The world's richest woman is poised to take control of Fairfax Media, one of Australia's oldest and most-respected publishing companies. Newspaper editors are fighting back, concerned that this indomitable billionaire will compromise the editorial integrity of their work.
Gina Rinehart, an iron ore mogul who is estimated to be worth about AUD$29.2 billion, has tripled her wealth in just the last year; it's quite possible she'll one day surpass Mexico's Carlos Slim Helú as the richest person on earth. Her forays into the media industry -- she began by purchasing a share of Australia's television network Channel Ten in 2010 -- put her in the same league as the notorious billionaire media mogul Rupert Murdoch.
Fairfax, which owns The Sydney Morning Herald, The Age, and The Australian Financial Review, is going through tough times. They're cutting 1900 positions within three years and closing two big printing presses. The Age and the Herald are slated to shrink in size, and will adopt a format that resembles popular tabloids. They may eventually stop printing altogether. Furthermore, online content will now be subject to a pay wall.
With share prices down, Rinehart has swooped in to increase her holdings at Fairfax to about 19 percent. Further gains could enable her to take over two or even three chairs on the editorial board.
But Rinehart's opponents point out that the iron ore magnate has obvious commercial interests; editors fear they may be powerless to stop their publications from adopting a pro-mining agenda.
If Mrs. Rinehart wants to turn it into the mining gazette ... the 80 per cent of shareholders who will see the share price fall need to know that that's what's behind it, said Stephen Conroy, Australia's communications minister.
Rinehart herself has been characteristically mum, but John Singleton, an advertising tycoon and a longtime family friend, fired back on her behalf.
If you trash a brand day after day and put on the front page that mining should be compulsory and you should eat iron ore for breakfast, then the circulation would go down along with the credibility. We don't need lectures from bloody politicians about branding, he said to the Guardian.
He went on to support Rinehart's right to a seat on the board. You get an Australian who's been very successful and has nearly 20 percent of the company and she doesn't get any board seats? Who the hell do they think they are? he said.
Rinehart is an interesting figure. She sees mining as Australia's central industry, even its saving grace. And although that may sound self-aggrandizing -- especially to her many critics -- she's not too far off. While other developed economies all over the world are feeling the pinch of economic crises and recessions, a global demand for iron and coal has kept Australia relatively prosperous. Rapidly developing, densely populated countries like China and India have become Australia's biggest customers.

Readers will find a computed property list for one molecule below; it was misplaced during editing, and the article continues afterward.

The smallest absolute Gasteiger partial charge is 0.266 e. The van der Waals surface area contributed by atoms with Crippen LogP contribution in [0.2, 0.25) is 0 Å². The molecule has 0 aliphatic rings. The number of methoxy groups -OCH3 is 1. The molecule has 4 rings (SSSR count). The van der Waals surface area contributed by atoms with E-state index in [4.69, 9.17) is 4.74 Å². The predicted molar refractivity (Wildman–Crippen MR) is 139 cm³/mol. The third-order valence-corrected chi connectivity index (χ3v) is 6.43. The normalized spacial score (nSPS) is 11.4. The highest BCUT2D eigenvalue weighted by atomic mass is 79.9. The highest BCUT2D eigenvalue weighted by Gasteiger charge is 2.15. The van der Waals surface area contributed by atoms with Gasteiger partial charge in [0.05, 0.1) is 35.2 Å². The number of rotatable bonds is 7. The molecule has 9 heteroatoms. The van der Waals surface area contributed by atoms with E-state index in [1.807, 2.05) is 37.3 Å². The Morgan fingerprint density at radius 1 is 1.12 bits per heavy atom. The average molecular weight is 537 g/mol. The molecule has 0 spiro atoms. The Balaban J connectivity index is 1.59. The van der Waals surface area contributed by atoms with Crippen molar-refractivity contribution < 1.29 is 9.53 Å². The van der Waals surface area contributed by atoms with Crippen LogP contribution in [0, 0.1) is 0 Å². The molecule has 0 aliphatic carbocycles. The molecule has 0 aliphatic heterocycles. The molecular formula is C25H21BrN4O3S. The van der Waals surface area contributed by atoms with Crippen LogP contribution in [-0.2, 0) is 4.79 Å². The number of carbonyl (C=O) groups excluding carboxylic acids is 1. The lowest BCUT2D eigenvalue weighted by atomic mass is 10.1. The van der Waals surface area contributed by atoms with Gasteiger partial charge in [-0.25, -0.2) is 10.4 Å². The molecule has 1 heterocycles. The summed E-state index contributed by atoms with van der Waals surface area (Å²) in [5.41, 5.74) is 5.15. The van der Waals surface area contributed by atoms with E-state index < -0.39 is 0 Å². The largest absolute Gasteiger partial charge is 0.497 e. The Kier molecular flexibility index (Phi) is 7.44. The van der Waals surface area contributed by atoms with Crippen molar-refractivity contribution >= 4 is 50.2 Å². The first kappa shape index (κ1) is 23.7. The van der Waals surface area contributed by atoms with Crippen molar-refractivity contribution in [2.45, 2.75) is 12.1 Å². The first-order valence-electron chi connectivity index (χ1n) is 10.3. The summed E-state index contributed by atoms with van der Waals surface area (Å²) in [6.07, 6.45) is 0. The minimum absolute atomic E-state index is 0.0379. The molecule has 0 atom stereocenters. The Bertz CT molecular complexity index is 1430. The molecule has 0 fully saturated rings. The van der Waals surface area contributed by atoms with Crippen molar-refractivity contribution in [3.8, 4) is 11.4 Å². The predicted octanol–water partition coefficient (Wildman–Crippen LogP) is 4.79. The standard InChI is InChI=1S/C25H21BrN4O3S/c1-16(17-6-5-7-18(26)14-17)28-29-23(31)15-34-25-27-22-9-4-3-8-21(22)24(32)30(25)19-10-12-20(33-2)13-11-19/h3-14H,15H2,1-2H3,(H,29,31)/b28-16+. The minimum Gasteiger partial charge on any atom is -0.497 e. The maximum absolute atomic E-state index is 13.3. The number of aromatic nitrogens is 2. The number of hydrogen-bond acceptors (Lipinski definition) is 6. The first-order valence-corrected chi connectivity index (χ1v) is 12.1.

This makes Rinehart a legendary, if polarizing, figure in her country. She grew up in the industry; her father, Lang Hancock, first discovered huge deposits of iron ore in the Pilbara region of Western Australia. At that time, the Australian government had an embargo on the export of ore, and Lang Hancock was the one who lobbied to overturn that law. Thus began Hancock Prospecting, which Rinehart now owns.
Though she is technically an heiress, Rinehart's vast wealth is almost entirely a result of her own efforts. Her current fortune is 386 times greater than the worth of the assets she inherited upon her father's passing in 1992, according to The Independent.
It's not just business savvy that has made Rinehart famous; she is well known for her political views as well as some salacious episodes in her personal life.
Although her personality is not often on display -- she is generally quiet and refuses to give media interviews -- her legal battles with her own family members have been widely publicized. Rinehart has fought tooth and nail to keep her late father's fortunes out of the hands of his young widow and former maid Rose Porteous, and she has also deferred her father's trust fund payouts to her own children, sparking bitter familial infighting.
Politically, Rinehart is a staunch conservative, taking after her father. She is in favor of corporate tax breaks and the easy acquisition of cheap foreign labor, and against environmentalists whose conservation efforts stand in the way of her business.
This makes her a poor fit for the Fairfax editorial board as it stands, since both The Sydney Morning Herald and The Age lean to the left.
Most alarming for the papers' journalists are reports -- still unconfirmed -- that Rinehart will refuse to adhere to the Fairfax Charter of Editorial Independence. Though she hasn't said anything about her intentions publicly, many fear that she might use her buying power to turn bypass long-held editorial protocols.
This possibility provoked a response from high levels of the Australian government; Wayne Swan, Treasurer and Deputy Prime Minister of Australia, said that everyone should be very concerned at this turn of events, according to the Telegraph.
She certainly has a commercial right to do what she has done, but it appears to be that she will go a step further, not respect the charter of independence, and reserve her right to direct journalists with instructions that follow her commercial imperatives.